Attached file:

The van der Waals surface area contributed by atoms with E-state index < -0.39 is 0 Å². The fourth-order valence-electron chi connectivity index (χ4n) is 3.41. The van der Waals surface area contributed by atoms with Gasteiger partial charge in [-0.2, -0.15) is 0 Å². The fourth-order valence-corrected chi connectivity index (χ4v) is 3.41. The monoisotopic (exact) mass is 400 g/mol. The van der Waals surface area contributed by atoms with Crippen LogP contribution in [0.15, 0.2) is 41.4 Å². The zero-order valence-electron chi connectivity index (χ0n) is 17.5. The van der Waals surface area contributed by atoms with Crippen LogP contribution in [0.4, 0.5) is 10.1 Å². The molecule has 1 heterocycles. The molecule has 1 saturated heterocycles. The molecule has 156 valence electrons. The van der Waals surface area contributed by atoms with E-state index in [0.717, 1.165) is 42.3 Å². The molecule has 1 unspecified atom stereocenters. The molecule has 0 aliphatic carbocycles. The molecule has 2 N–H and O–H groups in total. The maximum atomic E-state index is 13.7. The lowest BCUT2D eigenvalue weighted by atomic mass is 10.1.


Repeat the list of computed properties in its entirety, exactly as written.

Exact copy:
The van der Waals surface area contributed by atoms with E-state index < -0.39 is 0 Å². The fourth-order valence-electron chi connectivity index (χ4n) is 3.41. The van der Waals surface area contributed by atoms with Gasteiger partial charge in [-0.2, -0.15) is 0 Å². The fourth-order valence-corrected chi connectivity index (χ4v) is 3.41. The monoisotopic (exact) mass is 400 g/mol. The van der Waals surface area contributed by atoms with Crippen LogP contribution in [0.15, 0.2) is 41.4 Å². The zero-order valence-electron chi connectivity index (χ0n) is 17.5. The van der Waals surface area contributed by atoms with Crippen LogP contribution in [0.4, 0.5) is 10.1 Å². The molecule has 1 heterocycles. The molecule has 1 saturated heterocycles. The molecule has 156 valence electrons. The van der Waals surface area contributed by atoms with E-state index in [0.717, 1.165) is 42.3 Å². The molecule has 1 unspecified atom stereocenters. The molecule has 0 aliphatic carbocycles. The molecule has 2 N–H and O–H groups in total. The maximum atomic E-state index is 13.7. The lowest BCUT2D eigenvalue weighted by atomic mass is 10.1.